The visual style and form in Reneepoptosis help amplify the subtle eeriness of Renees’ journey. This 2D animated short celebrates Zhan’s cultural roots with its Chinese-inspired ink wash painting and recalls traditional Asian artwork. Zhan decided to diversify her work and embrace her culture after spending years pushing away her roots (Munday). Adding Chinese elements to the animation accentuates the director’s culture while serving to display her acceptance found on a journey of self-exploration.
Throughout the short, images of Zhan’s fellowship are emulated in the imaginative reworking of the characters. Although the background of the animation was hand-painted, the figures were digitally placed (Sarto). As described by Zhan in an interview, her hike consisted of “grubs, leeches, rain and mold,” which adds perspective to the way the Renees and other insect-like figures are painted (Munday). The Renees are distinguished by peculiar, round shapes that fluidly move around—almost parasitical in the way they disturb the land. Despite a variety of creatures shown in the film, Zhan remains consistent with the aesthetics by creating insect-like figures with their distinctive appearances: bulbous bodies with short black hair and grim facial expressions. The invariable designs of the figures contribute to the objective that the land, including the elements that make up the environment, is a representation of the director herself.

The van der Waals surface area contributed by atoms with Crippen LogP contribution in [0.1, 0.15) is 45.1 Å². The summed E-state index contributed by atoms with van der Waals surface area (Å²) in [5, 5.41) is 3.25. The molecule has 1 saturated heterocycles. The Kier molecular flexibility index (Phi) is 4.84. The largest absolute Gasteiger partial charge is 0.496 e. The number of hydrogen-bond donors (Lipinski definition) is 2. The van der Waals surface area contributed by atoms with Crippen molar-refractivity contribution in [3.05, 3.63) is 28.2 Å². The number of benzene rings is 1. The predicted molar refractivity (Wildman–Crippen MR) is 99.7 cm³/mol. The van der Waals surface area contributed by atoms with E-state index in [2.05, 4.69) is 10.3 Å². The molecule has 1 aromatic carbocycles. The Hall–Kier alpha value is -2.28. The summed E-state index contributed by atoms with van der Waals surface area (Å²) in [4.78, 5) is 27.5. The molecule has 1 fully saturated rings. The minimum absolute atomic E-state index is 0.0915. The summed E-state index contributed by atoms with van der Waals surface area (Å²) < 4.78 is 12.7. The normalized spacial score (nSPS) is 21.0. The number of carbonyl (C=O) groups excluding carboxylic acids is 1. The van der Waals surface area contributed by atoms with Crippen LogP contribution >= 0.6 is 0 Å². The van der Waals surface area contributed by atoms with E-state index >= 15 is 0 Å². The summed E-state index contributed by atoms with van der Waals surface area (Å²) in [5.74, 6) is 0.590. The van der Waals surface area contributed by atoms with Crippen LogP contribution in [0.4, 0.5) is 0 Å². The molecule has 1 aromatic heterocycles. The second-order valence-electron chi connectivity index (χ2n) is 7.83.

With the uncanny ambiance of the film, the sounds of the flesh are emitted through a squishy-like noise. The squishy-like sounds used to resemble flesh are perpetuated throughout the entire animation and set an uncomfortable tone for the viewers. In contrast, a soft voice delivers the narration in rhyming verse that whispers biting self-deprecating words about Renee—the same voice is used to vocalize Renees’ thoughts during their journey. Without any audible dialogue other than Zhan’s narration and background audio, this setup makes sense of the creator’s animation style and its exploration of the ways that emphasize the portrayal of Zhan’s emotions. The choice to participate in the narration suggests that Zhan aims to characterize her fears and anxieties through the Renees themselves.